British fertility expert, Robert Lord Winston, believes that fertility treatment should be cheaper, making it more easily available.
“Rather than trying to ration IVF too vigorously, look at ways it can be done more cheaply,” he told an audience of New Zealand parliamentarians and scientists.
Lord Winston was speaking in Wellington in his position as the 2004 Royal Society of New Zealand Distinguished Speaker. Lord Winston, who is professor of fertility studies at Imperial College School of Medicine, London University and heads the department of reproductive medicine at the Hammersmith Hospital in London, is well known for hosting several BBC television series.
In his Wellington talk, he argued that a lack of public funding kept fertility treatment expensive, but that academic research into refinements of IVF techniques could help make it less expensive. He also argued against any rationing of fertility treatment, particularly for women over 40 whose fertility was already naturally lower. “These are the very women who should be helped. They have trained and paid their taxes and now they are being abandoned.”
He told his New Zealand audience of the importance of screening for some genetic diseases, a technique known as preimplantation genetic diagnosis or PGD, even though some people have concerns about the loss of fertilized eggs. “It seems to me that if we accept IVF which automatically losses fertilized eggs, as does contraception, then PGD is a perfectly ethical method.”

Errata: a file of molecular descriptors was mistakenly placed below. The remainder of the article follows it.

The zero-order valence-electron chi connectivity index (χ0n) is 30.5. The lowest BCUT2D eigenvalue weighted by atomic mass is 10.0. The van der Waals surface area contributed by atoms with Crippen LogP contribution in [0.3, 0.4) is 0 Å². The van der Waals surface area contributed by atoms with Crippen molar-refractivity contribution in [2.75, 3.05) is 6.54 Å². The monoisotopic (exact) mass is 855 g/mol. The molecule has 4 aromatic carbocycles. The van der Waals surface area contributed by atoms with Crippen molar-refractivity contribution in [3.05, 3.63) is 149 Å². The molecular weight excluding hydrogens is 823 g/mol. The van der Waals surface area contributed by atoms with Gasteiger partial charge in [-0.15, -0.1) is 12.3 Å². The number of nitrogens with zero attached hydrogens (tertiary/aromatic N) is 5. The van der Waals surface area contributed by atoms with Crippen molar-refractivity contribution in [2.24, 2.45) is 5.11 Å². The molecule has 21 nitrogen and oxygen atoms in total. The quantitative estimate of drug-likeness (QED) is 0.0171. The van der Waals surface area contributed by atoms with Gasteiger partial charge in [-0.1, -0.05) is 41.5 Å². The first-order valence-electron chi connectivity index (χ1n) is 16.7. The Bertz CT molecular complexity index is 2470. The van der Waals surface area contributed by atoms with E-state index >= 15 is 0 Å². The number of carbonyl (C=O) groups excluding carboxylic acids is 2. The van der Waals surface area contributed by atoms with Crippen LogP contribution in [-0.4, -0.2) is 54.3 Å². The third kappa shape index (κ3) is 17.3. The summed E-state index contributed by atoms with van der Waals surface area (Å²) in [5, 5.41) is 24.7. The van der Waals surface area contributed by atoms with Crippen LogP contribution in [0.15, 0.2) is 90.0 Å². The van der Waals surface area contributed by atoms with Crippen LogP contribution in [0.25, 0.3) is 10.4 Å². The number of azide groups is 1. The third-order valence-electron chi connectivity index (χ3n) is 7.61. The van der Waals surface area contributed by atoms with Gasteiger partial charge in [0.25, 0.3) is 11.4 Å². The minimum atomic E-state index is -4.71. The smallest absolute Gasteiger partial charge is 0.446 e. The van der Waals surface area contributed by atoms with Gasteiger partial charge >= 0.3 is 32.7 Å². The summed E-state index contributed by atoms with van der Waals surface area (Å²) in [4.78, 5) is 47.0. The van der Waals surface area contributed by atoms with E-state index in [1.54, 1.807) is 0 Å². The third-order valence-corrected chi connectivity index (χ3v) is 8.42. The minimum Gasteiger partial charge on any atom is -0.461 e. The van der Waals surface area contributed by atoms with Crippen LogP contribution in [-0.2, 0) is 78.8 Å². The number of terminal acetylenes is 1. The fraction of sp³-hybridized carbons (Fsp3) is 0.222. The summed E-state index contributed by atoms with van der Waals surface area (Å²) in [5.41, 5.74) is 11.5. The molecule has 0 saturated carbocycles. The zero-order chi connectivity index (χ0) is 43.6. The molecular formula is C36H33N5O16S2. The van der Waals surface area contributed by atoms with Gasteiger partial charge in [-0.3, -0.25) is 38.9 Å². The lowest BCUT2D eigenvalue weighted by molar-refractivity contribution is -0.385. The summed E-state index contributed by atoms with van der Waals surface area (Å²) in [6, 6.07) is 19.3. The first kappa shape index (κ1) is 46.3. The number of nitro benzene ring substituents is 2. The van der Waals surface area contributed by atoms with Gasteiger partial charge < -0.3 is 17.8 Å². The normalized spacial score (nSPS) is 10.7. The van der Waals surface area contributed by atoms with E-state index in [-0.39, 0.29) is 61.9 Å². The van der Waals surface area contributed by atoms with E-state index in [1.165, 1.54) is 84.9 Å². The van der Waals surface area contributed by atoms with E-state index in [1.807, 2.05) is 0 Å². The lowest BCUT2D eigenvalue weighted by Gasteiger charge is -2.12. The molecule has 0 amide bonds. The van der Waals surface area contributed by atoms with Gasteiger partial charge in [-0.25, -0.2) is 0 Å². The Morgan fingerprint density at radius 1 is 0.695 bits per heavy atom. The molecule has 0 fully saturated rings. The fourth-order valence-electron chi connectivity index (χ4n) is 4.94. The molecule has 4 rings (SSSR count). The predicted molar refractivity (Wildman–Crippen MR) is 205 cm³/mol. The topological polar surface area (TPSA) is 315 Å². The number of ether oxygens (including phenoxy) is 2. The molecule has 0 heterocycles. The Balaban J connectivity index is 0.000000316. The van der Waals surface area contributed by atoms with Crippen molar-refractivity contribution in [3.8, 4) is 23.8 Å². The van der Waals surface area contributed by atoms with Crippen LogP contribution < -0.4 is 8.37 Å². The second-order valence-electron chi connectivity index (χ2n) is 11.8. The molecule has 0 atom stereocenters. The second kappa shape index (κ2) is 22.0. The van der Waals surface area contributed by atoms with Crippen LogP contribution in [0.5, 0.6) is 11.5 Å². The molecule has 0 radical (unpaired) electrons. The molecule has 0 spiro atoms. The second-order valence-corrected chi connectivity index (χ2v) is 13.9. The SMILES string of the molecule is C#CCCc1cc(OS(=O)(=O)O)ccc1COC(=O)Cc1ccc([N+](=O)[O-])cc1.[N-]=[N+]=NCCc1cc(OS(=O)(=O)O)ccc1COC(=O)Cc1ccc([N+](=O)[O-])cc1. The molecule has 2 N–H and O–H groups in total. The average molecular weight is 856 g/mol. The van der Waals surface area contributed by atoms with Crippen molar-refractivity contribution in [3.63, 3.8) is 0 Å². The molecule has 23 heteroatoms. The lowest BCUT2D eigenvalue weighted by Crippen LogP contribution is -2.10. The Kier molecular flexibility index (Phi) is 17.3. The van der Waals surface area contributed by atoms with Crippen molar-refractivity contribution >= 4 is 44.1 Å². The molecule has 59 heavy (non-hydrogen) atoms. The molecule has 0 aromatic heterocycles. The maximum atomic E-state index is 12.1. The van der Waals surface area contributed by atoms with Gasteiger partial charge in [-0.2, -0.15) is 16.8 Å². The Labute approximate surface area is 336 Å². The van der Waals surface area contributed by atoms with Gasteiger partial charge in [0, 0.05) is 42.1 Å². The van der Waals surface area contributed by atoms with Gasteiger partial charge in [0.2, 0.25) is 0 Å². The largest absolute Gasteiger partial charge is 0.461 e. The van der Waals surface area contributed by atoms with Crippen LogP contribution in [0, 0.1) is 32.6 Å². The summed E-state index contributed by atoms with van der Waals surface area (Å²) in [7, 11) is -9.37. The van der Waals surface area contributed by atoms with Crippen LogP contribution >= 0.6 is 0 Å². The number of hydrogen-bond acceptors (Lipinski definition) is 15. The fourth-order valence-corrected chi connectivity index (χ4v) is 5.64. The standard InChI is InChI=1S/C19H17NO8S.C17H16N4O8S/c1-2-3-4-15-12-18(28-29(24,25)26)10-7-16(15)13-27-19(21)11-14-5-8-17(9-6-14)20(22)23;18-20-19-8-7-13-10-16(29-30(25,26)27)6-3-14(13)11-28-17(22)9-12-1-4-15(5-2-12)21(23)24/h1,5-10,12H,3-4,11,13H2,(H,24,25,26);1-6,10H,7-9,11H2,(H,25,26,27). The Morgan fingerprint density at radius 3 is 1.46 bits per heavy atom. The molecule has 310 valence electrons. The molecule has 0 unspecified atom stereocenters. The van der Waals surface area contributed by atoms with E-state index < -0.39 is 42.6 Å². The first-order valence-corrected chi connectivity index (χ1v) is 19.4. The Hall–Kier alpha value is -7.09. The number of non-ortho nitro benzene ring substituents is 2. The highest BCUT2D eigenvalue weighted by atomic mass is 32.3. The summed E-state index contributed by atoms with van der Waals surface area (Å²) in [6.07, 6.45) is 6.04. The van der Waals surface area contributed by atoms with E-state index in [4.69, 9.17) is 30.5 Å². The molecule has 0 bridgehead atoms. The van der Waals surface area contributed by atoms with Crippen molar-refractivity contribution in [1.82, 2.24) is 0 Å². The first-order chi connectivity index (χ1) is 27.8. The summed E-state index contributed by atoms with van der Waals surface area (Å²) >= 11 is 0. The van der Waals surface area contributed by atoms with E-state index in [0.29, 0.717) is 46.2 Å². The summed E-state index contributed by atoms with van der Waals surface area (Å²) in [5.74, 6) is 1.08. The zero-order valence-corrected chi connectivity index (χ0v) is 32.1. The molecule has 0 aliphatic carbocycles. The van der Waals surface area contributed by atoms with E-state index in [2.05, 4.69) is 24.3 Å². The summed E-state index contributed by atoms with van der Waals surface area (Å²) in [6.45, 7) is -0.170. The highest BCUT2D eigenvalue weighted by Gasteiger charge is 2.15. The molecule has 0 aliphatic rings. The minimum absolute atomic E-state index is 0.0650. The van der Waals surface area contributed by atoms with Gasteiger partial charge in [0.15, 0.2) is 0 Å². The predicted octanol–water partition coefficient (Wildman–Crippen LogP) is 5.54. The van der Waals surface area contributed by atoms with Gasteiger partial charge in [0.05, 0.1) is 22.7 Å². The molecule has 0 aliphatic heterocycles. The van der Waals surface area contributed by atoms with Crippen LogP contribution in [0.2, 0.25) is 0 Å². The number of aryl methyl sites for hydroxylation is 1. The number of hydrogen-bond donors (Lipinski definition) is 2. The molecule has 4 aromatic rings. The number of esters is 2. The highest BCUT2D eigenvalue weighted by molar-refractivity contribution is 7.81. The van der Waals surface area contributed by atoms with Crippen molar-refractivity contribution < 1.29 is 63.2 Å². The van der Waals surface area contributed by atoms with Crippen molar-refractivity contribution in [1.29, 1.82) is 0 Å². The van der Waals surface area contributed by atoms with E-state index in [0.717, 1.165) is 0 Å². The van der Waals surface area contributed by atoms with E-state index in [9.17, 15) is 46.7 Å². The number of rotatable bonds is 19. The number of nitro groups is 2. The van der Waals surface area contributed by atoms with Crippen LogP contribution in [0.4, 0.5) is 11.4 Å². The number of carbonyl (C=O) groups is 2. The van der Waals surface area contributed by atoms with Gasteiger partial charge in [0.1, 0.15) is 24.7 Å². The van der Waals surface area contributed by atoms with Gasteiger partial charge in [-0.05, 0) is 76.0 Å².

He also rejects the idea that children born after being screened for genetic diseases are “designer babies.” In fact, he points out the screening is done for only one aspect of a person’s makeup, leaving everything else to chance.
He also says that the devaluing of people with certain genetic diseases because of the availability of PGD is unlikely to occur, as there had been little evidence of this happening after introduction of abortion in the United Kingdom. In fact, he pointed out that many people seeking PGD did so because of their difficulties with the prospect of aborting a fetus with a genetic disease.
Lord Winston also addressed the issue of donor anonymity. He argued against enforced donor registration, suggesting that parents might then keep the information from the child. He preferred, he said, donor openness, without any mandatory requirement to be registered. Lord Winston also questioned whether knowing one’s biological heritage was that crucial. He pointed out that 8 pct of those in the Western world don’t know who their genetic fathers are.
From next year Britain plans to remove the anonymity of sperm, egg, and embryo donors within the UK, allowing those born this date to have the right to access identifying information about their donor. In New Zealand, the Law Commission has recently released a paper on the issues around legal parenthood. The New Zealand Parliament is currently considering proposed legislation on human-assisted reproductive technology.
Lord Winston also rejected the idea that fertility treatment should be seen as a treatment that was a private choice. Infertility, he said, was a symptom of an underlying disease and people with the condition have the right to be treated for this like anyone else. “People who have it are entitled to seek treatment because it causes them as much pain, if not more, as having an arthritic knee,” he said.
He argued that it was hard to deny those who wanted children. “Having a child is genuinely a life changing experience,” he said.